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San Antonio city staff propose change in CPS Energy bill credit plan to target low-income customers

San Antonio’s new plan for its $50 million revenue would reduce the average credit a customer would receive and allows customers to opt-out of the credit program.

SAN ANTONIO — San Antonio city staff are adjusting its plan to disburse $50 million in CPS Energy revenue back to customers.

On Tuesday during a city budget work session, staff presented a revised plan that would still give the $50 million back to customers.

The revised plan would give $7.5 million to the Residential Energy Assistance Partnership or REAP Program which provides energy bill assistance twice a year to customers. That’s a $2.5 million increase compared to the first proposal by city staff.

As a result of the increased REAP contribution, $42.5 million will be credited back to all CPS Energy customers. Customers may opt out and redirect their credit to the REAP Program. The average residential credit would drop from $31 to $29.

This summer, many CPS Energy customers had sticker shock on their summer bills, which the city says was due to inflation, high heat and high natural gas prices.

“June went up to over $600, July went down to $539 I believe,” Brian Salmon told KENS 5.

Even though Salmon works next door to the CPS Energy payment center on the northside—he didn’t see those bills coming.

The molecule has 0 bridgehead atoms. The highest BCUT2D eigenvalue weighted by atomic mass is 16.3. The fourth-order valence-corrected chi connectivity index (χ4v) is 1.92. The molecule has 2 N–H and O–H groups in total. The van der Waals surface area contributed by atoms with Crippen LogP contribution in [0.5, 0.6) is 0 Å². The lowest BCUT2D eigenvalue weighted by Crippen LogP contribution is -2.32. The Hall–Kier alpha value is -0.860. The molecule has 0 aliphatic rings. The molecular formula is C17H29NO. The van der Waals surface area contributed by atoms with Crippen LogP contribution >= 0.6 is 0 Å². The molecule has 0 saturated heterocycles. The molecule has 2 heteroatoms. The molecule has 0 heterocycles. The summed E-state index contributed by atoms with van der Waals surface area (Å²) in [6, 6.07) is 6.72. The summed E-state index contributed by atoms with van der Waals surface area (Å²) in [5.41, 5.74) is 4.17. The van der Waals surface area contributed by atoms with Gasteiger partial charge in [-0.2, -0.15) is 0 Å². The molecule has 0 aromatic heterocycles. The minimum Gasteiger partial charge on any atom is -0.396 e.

“That $600 bill, I was gone 12 days out of the month, no air conditioning and nobody in the house, we were all gone out of the country, so to come back and get that bill was kind of astonishing,” Salmon said.

The third time was not the charm in reaching a consensus on a plan for the CPS Energy revenue.

Councilman John Courage has proposed targeting the relief to residential customers and wanted to increase the credit average to $75.

Councilmember Clayton Perry voiced his support for the rebates but pressed city staff on presenting its information with further context. The city says its expecting $75 million in CPS Energy revenue, of which $50 million is part of a proposed rebate. The remaining $6 million is designated for sidewalks, $9 million to renovate or purchase a building for all hazard supplies, last $10 million would go towards the Edwards Aquifer Protection Program.

Salmon wouldn’t mind seeing the money spent elsewhere.

“I’d probably lean towards the infrastructure because it was such a city-wide, county-wide or state-wide issue,” Salmon said.

Council would have to vote on a proposed plan by September 1 to apply the credit to October bills, although staff don’t believe a vote will be taking place for at least two weeks.

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